By S.D. Gordon
Tarry Ye--Go Ye.
One day the disciples and followers of Jesus had met in Jerusalem, when Jesus Himself came again in their midst and talked with them quite a bit. He said particularly that they were not to leave Jerusalem, but wait there. In a few days the Holy Spirit would come upon them, and they were to wait until He came. Then He asked them to go with Him for a walk. And they walk together along those old Jerusalem streets, out the gate and off past Gethsemane toward the top of Olives over against Bethany. On the way they ask Him if it was His plan to set up the kingdom then. He turns their thought away from Palestine toward the world, away from times and seasons toward telling a race about Himself.
And now they are standing together on the Mount of Olives. There is Peter, the new man of rock, and John and James, the sons of thunder, and little Scotch Andrew, and the man in whom is no guile, and the others. But one's eyes quickly go by these to the Man in the center of the group. These men stand gazing on that face, listening for His words. There is a consciousness that the goodbye word is about to be spoken. Yonder they can see the bit of a depression and the tops of some old trees. That is Gethsemane. And over beyond that is the city wall and the little knoll near by outside. That is Calvary. With memories such as these suggest they listen with eyes as well as ears. "Ye shall receive power," the Master is saying, "and ye shall be My witnesses here in Jerusalem and in all Judea, your brothers, and in Samaria, the nearby people you don't like, and unto the uttermost part of the earth, everybody else." They are held by the words and by that face. Then He lifts up His hands in blessing upon them. And as they gaze they notice He is rising, His feet are off the earth, then higher and higher. Then a shining glory cloud sweeps down out of the blue, and now they see Him no more.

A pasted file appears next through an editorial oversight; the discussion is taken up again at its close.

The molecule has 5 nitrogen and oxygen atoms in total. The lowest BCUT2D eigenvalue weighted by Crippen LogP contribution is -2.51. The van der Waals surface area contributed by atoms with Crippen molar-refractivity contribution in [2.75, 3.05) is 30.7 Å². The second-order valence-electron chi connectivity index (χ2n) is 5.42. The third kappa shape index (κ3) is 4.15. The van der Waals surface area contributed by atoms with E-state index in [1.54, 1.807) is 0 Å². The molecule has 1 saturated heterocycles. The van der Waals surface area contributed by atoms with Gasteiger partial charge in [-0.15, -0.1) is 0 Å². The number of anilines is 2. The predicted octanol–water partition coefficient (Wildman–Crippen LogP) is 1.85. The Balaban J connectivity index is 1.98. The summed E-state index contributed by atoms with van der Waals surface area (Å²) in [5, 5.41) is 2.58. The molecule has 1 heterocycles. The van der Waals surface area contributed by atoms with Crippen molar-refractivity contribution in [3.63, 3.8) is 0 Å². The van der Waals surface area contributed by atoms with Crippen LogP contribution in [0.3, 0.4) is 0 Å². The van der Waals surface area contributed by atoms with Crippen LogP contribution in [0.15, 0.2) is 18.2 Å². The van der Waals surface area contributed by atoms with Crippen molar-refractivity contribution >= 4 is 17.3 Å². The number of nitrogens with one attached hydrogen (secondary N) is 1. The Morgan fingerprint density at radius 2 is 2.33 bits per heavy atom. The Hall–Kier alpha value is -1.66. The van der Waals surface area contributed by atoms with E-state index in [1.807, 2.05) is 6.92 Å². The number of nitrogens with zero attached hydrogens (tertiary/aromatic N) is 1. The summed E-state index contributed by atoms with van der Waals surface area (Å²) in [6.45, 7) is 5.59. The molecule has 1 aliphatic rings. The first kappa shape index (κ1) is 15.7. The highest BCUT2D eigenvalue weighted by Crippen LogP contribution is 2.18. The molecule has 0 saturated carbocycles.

They continue gazing, held spellbound by the sight, thinking maybe they may get another look. Then two men in white apparel are in their midst and speak to them: "Men of Galilee, why do you stand gazing up into the heavens? This Jesus who was received up into heaven shall so come in like manner as ye beheld Him going into heaven." That word at once sends them back to the waiting-place of which the Master had spoken. From that time they never lost the upward glance, but they were ever absorbed in obeying the Master's command.
Jesus' ascension was a continuation of the resurrection movement. The resurrection was the beginning of the ascension. Having finished the task involved in dying, Jesus responded to the natural upward movement of His life. On His way up from the tomb to His Father's home and throne, He tarried awhile on the earth for the sake of these disciples and leaders, then yielded again to the upward movement. The two men in white apparel give the key to the ascension. Jesus will remain above until the next great step in the kingdom plan. Then He will return to carry out in full the Father's great love-plan for man and for the earth.
His last act with these men was conducting them to the Mount of Olives. That is ever to be the point of outlook for His follower. Yonder in full view is Gethsemane and Calvary. Following the line of His eyes and pointing finger, as the last word is spoken, leads us ever to the man nearest by, to the uttermost parts of the earth, and to all between. Following His disappearing figure keeps us ever looking upward to Himself and forward to His return.